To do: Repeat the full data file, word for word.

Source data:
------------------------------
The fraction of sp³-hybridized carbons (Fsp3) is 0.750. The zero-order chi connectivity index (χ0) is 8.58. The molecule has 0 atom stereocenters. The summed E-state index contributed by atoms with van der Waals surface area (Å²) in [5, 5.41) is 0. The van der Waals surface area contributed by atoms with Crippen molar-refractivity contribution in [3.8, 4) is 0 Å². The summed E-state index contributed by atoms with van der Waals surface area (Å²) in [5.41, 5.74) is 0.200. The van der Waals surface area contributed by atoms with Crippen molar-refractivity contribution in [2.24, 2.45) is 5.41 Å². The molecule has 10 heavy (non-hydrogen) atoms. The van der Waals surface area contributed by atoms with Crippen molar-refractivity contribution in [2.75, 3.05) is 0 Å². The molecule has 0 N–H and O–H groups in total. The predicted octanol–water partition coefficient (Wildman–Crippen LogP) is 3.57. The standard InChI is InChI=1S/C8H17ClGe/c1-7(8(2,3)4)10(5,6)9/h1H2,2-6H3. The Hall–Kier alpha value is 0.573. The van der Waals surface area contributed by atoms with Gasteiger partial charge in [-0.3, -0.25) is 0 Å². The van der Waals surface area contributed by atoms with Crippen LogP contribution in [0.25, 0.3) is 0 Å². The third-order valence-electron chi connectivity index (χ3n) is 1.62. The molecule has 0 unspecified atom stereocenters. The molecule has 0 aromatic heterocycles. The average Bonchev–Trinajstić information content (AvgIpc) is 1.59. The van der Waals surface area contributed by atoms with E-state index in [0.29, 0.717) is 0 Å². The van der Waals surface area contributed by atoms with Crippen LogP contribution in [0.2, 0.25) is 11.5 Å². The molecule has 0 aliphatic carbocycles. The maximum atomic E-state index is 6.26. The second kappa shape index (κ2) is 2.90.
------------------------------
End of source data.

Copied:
The fraction of sp³-hybridized carbons (Fsp3) is 0.750. The zero-order chi connectivity index (χ0) is 8.58. The molecule has 0 atom stereocenters. The summed E-state index contributed by atoms with van der Waals surface area (Å²) in [5, 5.41) is 0. The van der Waals surface area contributed by atoms with Crippen molar-refractivity contribution in [3.8, 4) is 0 Å². The summed E-state index contributed by atoms with van der Waals surface area (Å²) in [5.41, 5.74) is 0.200. The van der Waals surface area contributed by atoms with Crippen molar-refractivity contribution in [2.24, 2.45) is 5.41 Å². The molecule has 10 heavy (non-hydrogen) atoms. The van der Waals surface area contributed by atoms with Crippen molar-refractivity contribution in [2.75, 3.05) is 0 Å². The molecule has 0 N–H and O–H groups in total. The predicted octanol–water partition coefficient (Wildman–Crippen LogP) is 3.57. The standard InChI is InChI=1S/C8H17ClGe/c1-7(8(2,3)4)10(5,6)9/h1H2,2-6H3. The Hall–Kier alpha value is 0.573. The van der Waals surface area contributed by atoms with Gasteiger partial charge in [-0.3, -0.25) is 0 Å². The van der Waals surface area contributed by atoms with Crippen LogP contribution in [0.25, 0.3) is 0 Å². The third-order valence-electron chi connectivity index (χ3n) is 1.62. The molecule has 0 unspecified atom stereocenters. The molecule has 0 aromatic heterocycles. The average Bonchev–Trinajstić information content (AvgIpc) is 1.59. The van der Waals surface area contributed by atoms with E-state index in [0.29, 0.717) is 0 Å². The van der Waals surface area contributed by atoms with Crippen LogP contribution in [0.2, 0.25) is 11.5 Å². The molecule has 0 aliphatic carbocycles. The maximum atomic E-state index is 6.26. The second kappa shape index (κ2) is 2.90.